Once again, this year, we noticed a significant lag between the Chardonnay and the black grape varieties, which are ready much sooner. It was even more difficult to determine the date of the harvest taking all these factors into account.
In the end, we kicked off the harvesting in the Pierry and Chatillon-sur-Marne vineyards on 13 September, a “normal” harvest date compared to the 10-year average. We brought in our Pinot Noirs and Meuniers up until 23 September and then we resumed the harvest with our whites on the 28th.
For the first time in our history, we were forced to stop the grape picking for nearly a week to allow our Chardonnay grapes to continue ripening; This was due to a fairly high grape load.
We are extremely happy that the challenge has been met : it is a given that all Chardonnay grapes yielded on the final three days of September have gained between 0,8° and 1° (potential alc.) compared to last week ; reaching between 10°3 to 10°5 with good acidity levels.
As quality is paramount, sorting (all during the harvest) was a necessity, and this has led to a further reduction in the yields which were already heavily impacted by the mildew and the tricks Nature played on us over the year.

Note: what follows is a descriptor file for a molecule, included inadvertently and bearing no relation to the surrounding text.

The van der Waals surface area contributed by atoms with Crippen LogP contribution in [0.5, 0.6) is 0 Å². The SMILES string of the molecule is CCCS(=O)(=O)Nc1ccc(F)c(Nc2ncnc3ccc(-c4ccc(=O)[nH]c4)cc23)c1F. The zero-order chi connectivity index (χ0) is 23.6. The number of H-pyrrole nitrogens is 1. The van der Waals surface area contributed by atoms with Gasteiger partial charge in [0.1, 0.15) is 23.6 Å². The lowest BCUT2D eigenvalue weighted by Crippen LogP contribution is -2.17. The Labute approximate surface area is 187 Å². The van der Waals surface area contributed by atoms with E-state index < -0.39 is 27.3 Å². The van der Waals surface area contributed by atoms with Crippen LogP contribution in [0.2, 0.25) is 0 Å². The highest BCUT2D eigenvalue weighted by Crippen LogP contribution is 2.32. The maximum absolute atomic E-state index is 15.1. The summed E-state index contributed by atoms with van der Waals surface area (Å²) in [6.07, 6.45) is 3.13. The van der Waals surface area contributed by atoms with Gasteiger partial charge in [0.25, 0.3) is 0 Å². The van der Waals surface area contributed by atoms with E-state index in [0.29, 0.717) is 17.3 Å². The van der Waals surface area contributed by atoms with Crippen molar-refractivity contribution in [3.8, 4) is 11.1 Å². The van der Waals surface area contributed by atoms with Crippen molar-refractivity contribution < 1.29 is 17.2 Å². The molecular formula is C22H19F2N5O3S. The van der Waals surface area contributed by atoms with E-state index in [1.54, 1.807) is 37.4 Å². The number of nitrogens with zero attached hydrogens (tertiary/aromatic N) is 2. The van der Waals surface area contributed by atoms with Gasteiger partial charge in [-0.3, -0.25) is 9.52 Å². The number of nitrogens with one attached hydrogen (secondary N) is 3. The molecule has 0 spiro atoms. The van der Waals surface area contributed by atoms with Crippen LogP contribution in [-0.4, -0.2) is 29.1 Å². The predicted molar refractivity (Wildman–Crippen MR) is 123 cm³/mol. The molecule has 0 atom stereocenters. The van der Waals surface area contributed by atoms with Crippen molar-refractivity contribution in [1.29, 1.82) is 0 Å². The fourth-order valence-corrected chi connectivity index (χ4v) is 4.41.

The maximum yield for the appellation, set at 10,000 kilogrammes per hectare by the Champagne Committee (official wine council), was not reached and a release from the “Reserve Individuelle” will be required, at Deutz and for the vast majority of the grapegrowers and champagne makers.
In the end the maturity levels of the grapes on the winepress platform are satisfactory with fairly high levels of acidity. Contrary to previous years, the malic acid, in the absence of good weather and high temperatures, is only slightly down.
The region’s more experienced winemakers have an expression that goes “Annee en 1, Année de rien” (“years ending in 1, years of none”) : 2021, unfortunately, appears to have proven them right in terms of the growing season. However, we remain hopeful of producing quality wines. The still wine tastings will give us their verdict in a few months. Stay tuned!
PS: Video of the harvest by Champagne Deutz: